“If I were a college film student,” A. said. “This is where I’d shoot a horror film.”
We were at an abandoned mine deep in the Indian Wells Valley, and A. was downstairs in a cabin in the woods looking at debris and rusted springs from a bed from nearly a century ago.
On a tip from two dirt-bikers at the brewery the day prior, we went in search of the Nadeau-Magnolia gold mine, driving narrow dirt roads past hundreds of Joshua trees — some charred from a recent fire. When we arrived, there was a sign lying on the ground, so faded it’s hard to read: “Caution: Mining Area” and “1937.”
On one of the walls in the cabin hangs photos of Siebert family — but A. and I didn’t get a close look because we didn’t trust the wooden boards to hold our weight.
Wandering around, seeing mining equipment from the early 1900s, I felt like a kid who had walked straight into a storybook. I imagined miners calling to each other, faces covered in dirt, and the Siebert family sitting around the stove in the cabin, looking out the same window I peered out.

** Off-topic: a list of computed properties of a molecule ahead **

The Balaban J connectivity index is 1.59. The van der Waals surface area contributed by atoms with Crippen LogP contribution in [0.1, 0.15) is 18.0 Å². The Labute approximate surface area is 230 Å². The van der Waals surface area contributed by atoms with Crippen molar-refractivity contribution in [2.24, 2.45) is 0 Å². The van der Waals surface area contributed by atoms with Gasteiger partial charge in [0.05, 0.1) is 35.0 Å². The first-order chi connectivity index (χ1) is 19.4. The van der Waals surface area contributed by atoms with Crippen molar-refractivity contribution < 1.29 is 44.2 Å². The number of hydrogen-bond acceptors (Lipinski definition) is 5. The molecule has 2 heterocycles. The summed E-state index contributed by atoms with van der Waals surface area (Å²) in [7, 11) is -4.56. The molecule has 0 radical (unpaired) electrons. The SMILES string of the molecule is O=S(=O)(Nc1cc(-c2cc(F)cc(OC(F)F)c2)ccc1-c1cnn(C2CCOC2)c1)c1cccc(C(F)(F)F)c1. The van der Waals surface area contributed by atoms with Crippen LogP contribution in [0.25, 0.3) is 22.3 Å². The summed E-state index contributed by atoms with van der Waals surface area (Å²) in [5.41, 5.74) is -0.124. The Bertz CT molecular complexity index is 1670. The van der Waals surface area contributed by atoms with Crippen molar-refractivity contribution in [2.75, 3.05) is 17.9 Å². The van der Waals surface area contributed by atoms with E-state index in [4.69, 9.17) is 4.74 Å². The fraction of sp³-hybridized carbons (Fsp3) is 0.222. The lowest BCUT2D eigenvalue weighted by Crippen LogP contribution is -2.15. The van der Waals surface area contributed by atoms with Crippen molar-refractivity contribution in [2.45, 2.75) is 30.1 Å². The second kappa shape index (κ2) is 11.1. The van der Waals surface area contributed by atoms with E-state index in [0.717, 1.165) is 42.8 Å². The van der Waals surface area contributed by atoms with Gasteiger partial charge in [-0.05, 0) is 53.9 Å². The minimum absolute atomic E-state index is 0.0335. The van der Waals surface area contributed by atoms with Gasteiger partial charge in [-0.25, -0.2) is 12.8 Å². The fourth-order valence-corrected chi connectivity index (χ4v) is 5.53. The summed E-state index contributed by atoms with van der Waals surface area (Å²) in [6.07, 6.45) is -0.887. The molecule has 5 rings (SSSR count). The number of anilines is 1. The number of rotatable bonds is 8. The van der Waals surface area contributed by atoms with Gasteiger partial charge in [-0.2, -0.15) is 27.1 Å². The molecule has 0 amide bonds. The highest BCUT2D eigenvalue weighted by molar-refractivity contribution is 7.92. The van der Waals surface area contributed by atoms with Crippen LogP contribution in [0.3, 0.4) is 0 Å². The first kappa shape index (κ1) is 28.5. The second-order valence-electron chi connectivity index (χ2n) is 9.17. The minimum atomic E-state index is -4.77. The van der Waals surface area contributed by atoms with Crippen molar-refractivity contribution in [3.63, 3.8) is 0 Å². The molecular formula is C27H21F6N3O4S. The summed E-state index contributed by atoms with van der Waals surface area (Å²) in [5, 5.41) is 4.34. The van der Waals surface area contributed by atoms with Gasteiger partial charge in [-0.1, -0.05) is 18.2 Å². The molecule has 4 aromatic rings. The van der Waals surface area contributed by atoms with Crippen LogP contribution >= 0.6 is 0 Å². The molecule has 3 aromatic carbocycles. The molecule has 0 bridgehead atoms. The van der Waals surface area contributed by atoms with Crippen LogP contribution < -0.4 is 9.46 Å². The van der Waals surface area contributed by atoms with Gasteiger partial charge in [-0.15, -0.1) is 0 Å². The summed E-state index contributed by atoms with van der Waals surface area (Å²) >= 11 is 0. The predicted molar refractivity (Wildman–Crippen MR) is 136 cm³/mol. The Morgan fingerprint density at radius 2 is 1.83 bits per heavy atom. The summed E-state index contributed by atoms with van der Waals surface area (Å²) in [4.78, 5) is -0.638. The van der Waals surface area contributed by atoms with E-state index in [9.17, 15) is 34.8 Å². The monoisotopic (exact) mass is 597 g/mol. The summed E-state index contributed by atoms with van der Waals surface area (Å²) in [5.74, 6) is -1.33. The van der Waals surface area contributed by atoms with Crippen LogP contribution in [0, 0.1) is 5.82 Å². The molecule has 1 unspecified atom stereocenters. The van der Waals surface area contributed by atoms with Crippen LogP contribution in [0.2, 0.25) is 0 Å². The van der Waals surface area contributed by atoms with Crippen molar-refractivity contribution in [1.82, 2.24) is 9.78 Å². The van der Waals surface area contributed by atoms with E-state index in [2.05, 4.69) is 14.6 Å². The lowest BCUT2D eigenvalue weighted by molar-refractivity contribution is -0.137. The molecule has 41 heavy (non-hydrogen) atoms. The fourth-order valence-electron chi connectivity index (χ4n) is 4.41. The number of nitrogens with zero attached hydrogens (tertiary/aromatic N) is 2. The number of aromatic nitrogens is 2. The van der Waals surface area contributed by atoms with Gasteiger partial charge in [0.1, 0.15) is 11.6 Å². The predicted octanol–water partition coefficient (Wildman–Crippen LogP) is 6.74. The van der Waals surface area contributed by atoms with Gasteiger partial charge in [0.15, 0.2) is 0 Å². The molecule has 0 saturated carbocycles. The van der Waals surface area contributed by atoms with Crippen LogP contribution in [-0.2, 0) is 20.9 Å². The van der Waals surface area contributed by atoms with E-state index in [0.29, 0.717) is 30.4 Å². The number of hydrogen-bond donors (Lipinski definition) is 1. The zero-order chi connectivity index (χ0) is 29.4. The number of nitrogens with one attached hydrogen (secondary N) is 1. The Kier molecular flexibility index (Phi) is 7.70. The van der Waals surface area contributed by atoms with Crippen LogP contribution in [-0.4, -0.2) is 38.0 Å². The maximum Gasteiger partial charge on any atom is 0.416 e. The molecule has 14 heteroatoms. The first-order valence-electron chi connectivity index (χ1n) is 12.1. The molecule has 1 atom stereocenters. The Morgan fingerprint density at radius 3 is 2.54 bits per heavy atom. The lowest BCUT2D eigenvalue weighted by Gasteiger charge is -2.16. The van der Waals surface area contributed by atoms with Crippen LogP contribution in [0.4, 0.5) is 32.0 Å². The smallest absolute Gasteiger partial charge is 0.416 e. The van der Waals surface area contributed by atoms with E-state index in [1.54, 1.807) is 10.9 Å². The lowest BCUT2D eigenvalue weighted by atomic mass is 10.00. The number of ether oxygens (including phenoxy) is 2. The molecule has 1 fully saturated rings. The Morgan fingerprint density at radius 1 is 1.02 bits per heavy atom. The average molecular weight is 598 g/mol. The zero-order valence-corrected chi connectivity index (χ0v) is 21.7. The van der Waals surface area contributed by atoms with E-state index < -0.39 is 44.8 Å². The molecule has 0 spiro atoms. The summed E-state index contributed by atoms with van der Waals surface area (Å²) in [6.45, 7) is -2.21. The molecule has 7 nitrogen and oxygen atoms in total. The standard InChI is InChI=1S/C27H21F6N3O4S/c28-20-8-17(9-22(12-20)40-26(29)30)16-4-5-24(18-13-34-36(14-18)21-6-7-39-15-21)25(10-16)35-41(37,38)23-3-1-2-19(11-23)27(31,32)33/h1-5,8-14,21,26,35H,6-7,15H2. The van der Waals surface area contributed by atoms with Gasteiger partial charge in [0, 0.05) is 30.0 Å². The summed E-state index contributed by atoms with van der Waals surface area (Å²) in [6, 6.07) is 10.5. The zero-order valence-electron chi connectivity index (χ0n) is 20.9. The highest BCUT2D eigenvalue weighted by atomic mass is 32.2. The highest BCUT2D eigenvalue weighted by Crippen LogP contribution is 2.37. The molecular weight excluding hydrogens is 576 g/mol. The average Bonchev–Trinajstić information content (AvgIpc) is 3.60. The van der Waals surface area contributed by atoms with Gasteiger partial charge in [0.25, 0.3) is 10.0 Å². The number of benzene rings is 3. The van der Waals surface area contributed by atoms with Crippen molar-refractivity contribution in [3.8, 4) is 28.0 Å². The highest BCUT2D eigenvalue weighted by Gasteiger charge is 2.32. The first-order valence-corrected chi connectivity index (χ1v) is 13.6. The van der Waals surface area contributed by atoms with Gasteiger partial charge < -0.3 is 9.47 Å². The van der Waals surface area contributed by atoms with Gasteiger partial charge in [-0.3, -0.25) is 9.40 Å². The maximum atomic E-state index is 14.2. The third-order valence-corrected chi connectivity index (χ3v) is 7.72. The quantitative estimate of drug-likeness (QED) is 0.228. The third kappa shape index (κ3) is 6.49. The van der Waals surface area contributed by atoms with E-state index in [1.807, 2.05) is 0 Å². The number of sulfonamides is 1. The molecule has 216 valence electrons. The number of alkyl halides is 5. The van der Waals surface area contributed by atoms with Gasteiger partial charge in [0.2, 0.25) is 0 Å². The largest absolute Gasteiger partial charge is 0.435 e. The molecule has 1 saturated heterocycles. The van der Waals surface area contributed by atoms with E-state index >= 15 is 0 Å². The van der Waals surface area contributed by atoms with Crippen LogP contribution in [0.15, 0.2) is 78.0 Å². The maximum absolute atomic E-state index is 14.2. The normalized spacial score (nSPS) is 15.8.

A. and I had stepped into history, and it was all ours to explore. We decided it’s our best discovery yet since moving to Ridgecrest, Calif. The next weekend, we tried to take A.’s parents, but there were about six people huddled near the camping area — including a tall, lanky guy holding a shotgun — and a pitbull that came charging toward our car. We turned around so fast, it’s a wonder we didn’t skid off the dirt road.
We didn’t make it up to the actual mine, about a 1/2 mile hike, but we plan to go back. (And I’d like to find out more about its history — but a quick Google search doesn’t bring anything up.) Maybe we’ll take video cameras and shoot our own horror film like the Blair Witch Project. I’m certain that with little effort — especially after dark — we can scare the bejeesus out of each other.